One of the places Chabad brought me to was a Jewish old-age home in Morocco. It didn't smell pleasant. Not by old-age-home standards, not by third-world standards. Some of the residents were neither senile nor blind, and were able to acknowledge our presence when we came to light the Chanukah menorah.

A tiny old lady came over and introduced herself in English as Madame Leiberman. I was shocked. She had a hard-to-place accent. I asked her where she was from.

"Guess!" she answered mischievously, happy to be a schoolgirl for a moment. I gave up, and she told me: Vienna.

"Ahh, so you speak Yiddish," I offered, imagining a comeback in a German-accented Yiddish.

"Zicher, alle Poilishe Yidden hobben geredt Yiddish." All Polish Jews spoke Yiddish.

"So, you're a Polish Jew?" I asked.

"I'm neither Polish nor a Jew. Ich bin a krist: I'm a Christian," she answered in flawless Mama Loshon.

This all in a sparse room inside a whitewashed courtyard, under the turquoise sky of a purely Arabic country. I wasn't sure what was getting to me.

She had her audience; now she told her story.

Her husband was a Jew. Vienna was a very liberal city where Jew and Christian commingled and shared each other's cultures, and many young people intermarried. "Ahh, but I see you're not impressed; du hust dach a bord (you have a beard)!" She was delighted with herself.

Her group would protest noisily in front of the Nazi Party headquarters. When Hitler rolled in, they were sent to prison. I lost the historical flow from that point, but they were transferred later to prison in Vichy, France, and from there to the French colony of Morocco, to a concentration camp. "But not a real concentration camp," she assured me, "our concentration camp was so luxurious we even made a hunger strike!"

She went on with some remarkable insights, but my meeting her and that last line of hers came back to me as I read this week's Torah portion.

Forget now concentration camp standards. Think us, think America, think 21st century. Think things that we have in the house: bathroom scale, food scale, fridge magnets with "warning-contents-may-be dangerous-to your-health," mugs declaring chocolate the fifth food group. Think diets: Weight Watchers, diet pills, antacids, laxatives, stomach staples, tummy tucks. Think conditions: heart disease, gout - the rest I don't want to mention.

Measures we have taken to combat excess: not excess of bad things, excess of good things, like food. We have too much good in this world. More people are suffering from overeating than undereating. Yes, yes, you can't leave something on your plate without thinking of the starving children in India, but... isn't much (if not most) of that politically induced?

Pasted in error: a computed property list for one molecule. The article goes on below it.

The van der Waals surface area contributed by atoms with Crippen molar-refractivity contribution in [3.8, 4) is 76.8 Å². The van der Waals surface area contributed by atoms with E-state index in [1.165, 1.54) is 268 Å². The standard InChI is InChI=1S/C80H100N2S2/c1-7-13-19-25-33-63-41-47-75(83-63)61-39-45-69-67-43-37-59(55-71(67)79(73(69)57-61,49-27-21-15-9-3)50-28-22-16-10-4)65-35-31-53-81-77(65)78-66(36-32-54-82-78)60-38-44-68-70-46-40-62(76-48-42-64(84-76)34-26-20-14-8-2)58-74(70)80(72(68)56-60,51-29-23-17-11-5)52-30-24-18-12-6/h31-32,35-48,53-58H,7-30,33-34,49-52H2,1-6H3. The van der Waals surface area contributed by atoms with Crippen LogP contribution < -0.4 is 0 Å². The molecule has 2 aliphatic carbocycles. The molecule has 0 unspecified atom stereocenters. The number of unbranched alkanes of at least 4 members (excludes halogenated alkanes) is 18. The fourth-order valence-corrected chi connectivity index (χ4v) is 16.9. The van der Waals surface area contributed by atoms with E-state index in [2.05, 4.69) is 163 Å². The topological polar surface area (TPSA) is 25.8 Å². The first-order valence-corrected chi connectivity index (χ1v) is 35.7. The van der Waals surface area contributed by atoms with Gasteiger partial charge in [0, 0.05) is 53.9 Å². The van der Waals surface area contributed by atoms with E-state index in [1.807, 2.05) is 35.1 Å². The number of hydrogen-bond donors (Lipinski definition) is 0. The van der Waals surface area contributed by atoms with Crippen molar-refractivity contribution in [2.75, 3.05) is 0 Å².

I feel queasy bringing this up on the tail of a tale retelling an unspeakable time. But she was on the periphery of it all, her story even more so.

How much is spent on (not waste, not this or that being thrown out, but how much is spent on) safeguarding us from not digging in? When do we stop bellying up to the smorgasbord and just say, "Thanks: it's good to be provided for."

For G‑d your G‑d will bless you. Torah parshah after Torah parshah the words are kept simple; when you'll be full and satisfied, you should thank He who provides. Thus the tradition that extols grace after meals above grace before meals.

But in this Torah portion He alludes quite strongly to more. "When the place (and "the place" in Torah refers always to the Temple Mount [which really isn't a Jewish place according to, oh, I apologize and digress] when ascending to Jerusalem) is far from you, and it is difficult to carry your homage, because G‑d has blessed you."

Now we're talking something heavier; not only does having too much make you sick, it makes you identify more with the body than with the soul. Notice how cows' heads are so close to the ground?

The cure for the body does not necessarily cure the soul; diet and fitness can indicate narcissism. Nor does sensitivity to matters beyond the Viennese table lead unswervingly to good health. But excess leads to poor health of body and soul. And declining a second helping and helping a second can converge for good health of body and soul.

Some other time we'll get to Madame Leibermann's other wisdom. For now I'll bask in the land of plenty, the land of opportunity, plenty of opportunity to choose what I won't eat.